Access partnered with San Diego District Attorney’s Office and San Diego Police Department Multicultural Division to engage in critical conversations about the impact of law enforcement in the community. This allows survivors to share their narratives and experiences with law enforcement and become empowered as leaders.
Community-Based Trainings & Certificates
Due to robust public health initiatives, there are many community-based trainings and certificates available in San Diego that match Access’ identified themes. The San Diego-based National Conflict Resolution Center has an Art of Inclusive Communication certificate, Bystander Intervention & Anti-Harassment Training, and other programs that promote community-based conflict resolution. The San Diego Suicide Prevention Council offers a suicide prevention certificate for QPR (Question, Persuade and Respond) Institute, a nationally-recognized training in the field. Access also partners with the American Red Cross for CPR/First Aid certifications. All of these trainings enhance participants’ skills by providing robust and tangible additions to their resume. Access wants young survivors to walk away with self-advocacy and community advocacy skills that are transferable to their work-life, are beneficial during times of crisis, competitive in the labor market, and also enhance their healing process.
Higher Education Partnerships
Many participants, especially survivors, have never believed that college, law school or certificate programs were accessible to them; however, Access believes that it is incredibly important and impactful to show survivors the programs firsthand. Access partners with University of San Diego Paralegal Program and California Western School of Law to plan interactive college tours. Survivors learn about the admissions process, participate in mock trials, and learn about special projects within these institutions such as the California Innocence Project.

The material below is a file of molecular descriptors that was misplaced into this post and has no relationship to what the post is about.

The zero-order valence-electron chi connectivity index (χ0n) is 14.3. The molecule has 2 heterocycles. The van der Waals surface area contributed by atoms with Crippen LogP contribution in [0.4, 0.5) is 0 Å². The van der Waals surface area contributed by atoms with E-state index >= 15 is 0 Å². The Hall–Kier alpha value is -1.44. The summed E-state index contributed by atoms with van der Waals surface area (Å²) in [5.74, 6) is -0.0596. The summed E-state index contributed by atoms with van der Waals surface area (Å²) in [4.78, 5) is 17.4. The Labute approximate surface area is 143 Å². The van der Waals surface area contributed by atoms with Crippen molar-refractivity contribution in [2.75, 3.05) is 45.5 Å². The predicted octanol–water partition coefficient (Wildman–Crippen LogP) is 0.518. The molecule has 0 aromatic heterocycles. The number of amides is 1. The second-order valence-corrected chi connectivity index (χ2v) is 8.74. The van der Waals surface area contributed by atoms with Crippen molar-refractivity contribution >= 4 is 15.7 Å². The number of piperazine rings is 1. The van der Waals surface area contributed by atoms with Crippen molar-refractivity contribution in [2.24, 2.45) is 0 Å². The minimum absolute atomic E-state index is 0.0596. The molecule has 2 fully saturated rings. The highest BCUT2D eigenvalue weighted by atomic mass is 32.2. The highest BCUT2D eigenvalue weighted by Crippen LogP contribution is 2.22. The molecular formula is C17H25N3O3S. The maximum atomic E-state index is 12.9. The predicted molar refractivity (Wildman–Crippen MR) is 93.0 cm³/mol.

Entry Level Credentials
Access wants to ensure that immediately after the program, participants can find employment and competitive pay in law and/or law enforcement to ensure economic stability. We partner with Citywide Protection Services in San Diego to provide Phase I, II and II guard card certifications to program participants. This certification is recognized by the California Bureau of Security and Investigative Services. For the participants whose criminal background do not allow for this certification, Access utilizes the internal legal team as well as community partners to identify qualifications for vacatur.
Program Outcomes and Impact
At the end of the program’s first year, 20 participants earned four credible certificates and Guard Card Level III security credentials. The Law Career Pathway is successful because participants receive exposure to diverse law and law enforcement career options. Participants also learn about work readiness and are provided opportunities to practice those skills through class engagement and assignments. Most importantly, participants receive entry level credentials and certificates to ensure employability after the program. Many programs often separate life skills from work readiness, or are very particular with what trainings are considered beneficial for resume building. Access strives to be creative and engage community partners in the process of educating and supporting our clients. Participants have continously provided feedback and expanded resources to address their current obstacles, and are empowered to see themselves accessing and thriving in the law and law enforcement career field regardless of their unique stories and experiences.